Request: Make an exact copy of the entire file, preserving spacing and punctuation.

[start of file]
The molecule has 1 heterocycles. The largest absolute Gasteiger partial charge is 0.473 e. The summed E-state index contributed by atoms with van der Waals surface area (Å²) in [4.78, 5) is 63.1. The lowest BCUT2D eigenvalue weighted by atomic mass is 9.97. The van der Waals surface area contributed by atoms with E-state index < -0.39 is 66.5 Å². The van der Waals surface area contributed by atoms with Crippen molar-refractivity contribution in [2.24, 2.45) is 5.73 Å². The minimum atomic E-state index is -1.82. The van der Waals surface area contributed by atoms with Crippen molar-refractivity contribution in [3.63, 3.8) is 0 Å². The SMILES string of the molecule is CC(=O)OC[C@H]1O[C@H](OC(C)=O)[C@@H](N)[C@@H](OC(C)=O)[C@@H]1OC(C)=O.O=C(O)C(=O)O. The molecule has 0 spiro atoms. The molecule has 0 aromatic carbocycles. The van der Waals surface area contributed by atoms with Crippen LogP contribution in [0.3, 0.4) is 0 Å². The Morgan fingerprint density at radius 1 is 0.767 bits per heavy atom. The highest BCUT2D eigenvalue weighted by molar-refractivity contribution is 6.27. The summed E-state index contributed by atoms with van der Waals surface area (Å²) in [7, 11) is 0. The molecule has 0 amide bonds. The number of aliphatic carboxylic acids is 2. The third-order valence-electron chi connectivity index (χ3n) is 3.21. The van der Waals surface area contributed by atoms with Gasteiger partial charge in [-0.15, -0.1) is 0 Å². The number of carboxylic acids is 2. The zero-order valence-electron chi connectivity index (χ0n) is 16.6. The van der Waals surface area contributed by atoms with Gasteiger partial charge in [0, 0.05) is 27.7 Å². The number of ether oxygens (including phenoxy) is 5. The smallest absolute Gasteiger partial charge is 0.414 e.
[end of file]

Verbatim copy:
The molecule has 1 heterocycles. The largest absolute Gasteiger partial charge is 0.473 e. The summed E-state index contributed by atoms with van der Waals surface area (Å²) in [4.78, 5) is 63.1. The lowest BCUT2D eigenvalue weighted by atomic mass is 9.97. The van der Waals surface area contributed by atoms with E-state index < -0.39 is 66.5 Å². The van der Waals surface area contributed by atoms with Crippen molar-refractivity contribution in [2.24, 2.45) is 5.73 Å². The minimum atomic E-state index is -1.82. The van der Waals surface area contributed by atoms with Crippen molar-refractivity contribution in [3.63, 3.8) is 0 Å². The SMILES string of the molecule is CC(=O)OC[C@H]1O[C@H](OC(C)=O)[C@@H](N)[C@@H](OC(C)=O)[C@@H]1OC(C)=O.O=C(O)C(=O)O. The molecule has 0 spiro atoms. The molecule has 0 aromatic carbocycles. The van der Waals surface area contributed by atoms with Crippen LogP contribution in [0.3, 0.4) is 0 Å². The Morgan fingerprint density at radius 1 is 0.767 bits per heavy atom. The highest BCUT2D eigenvalue weighted by molar-refractivity contribution is 6.27. The summed E-state index contributed by atoms with van der Waals surface area (Å²) in [7, 11) is 0. The molecule has 0 amide bonds. The number of aliphatic carboxylic acids is 2. The third-order valence-electron chi connectivity index (χ3n) is 3.21. The van der Waals surface area contributed by atoms with Gasteiger partial charge in [-0.15, -0.1) is 0 Å². The number of carboxylic acids is 2. The zero-order valence-electron chi connectivity index (χ0n) is 16.6. The van der Waals surface area contributed by atoms with Gasteiger partial charge in [0, 0.05) is 27.7 Å². The number of ether oxygens (including phenoxy) is 5. The smallest absolute Gasteiger partial charge is 0.414 e.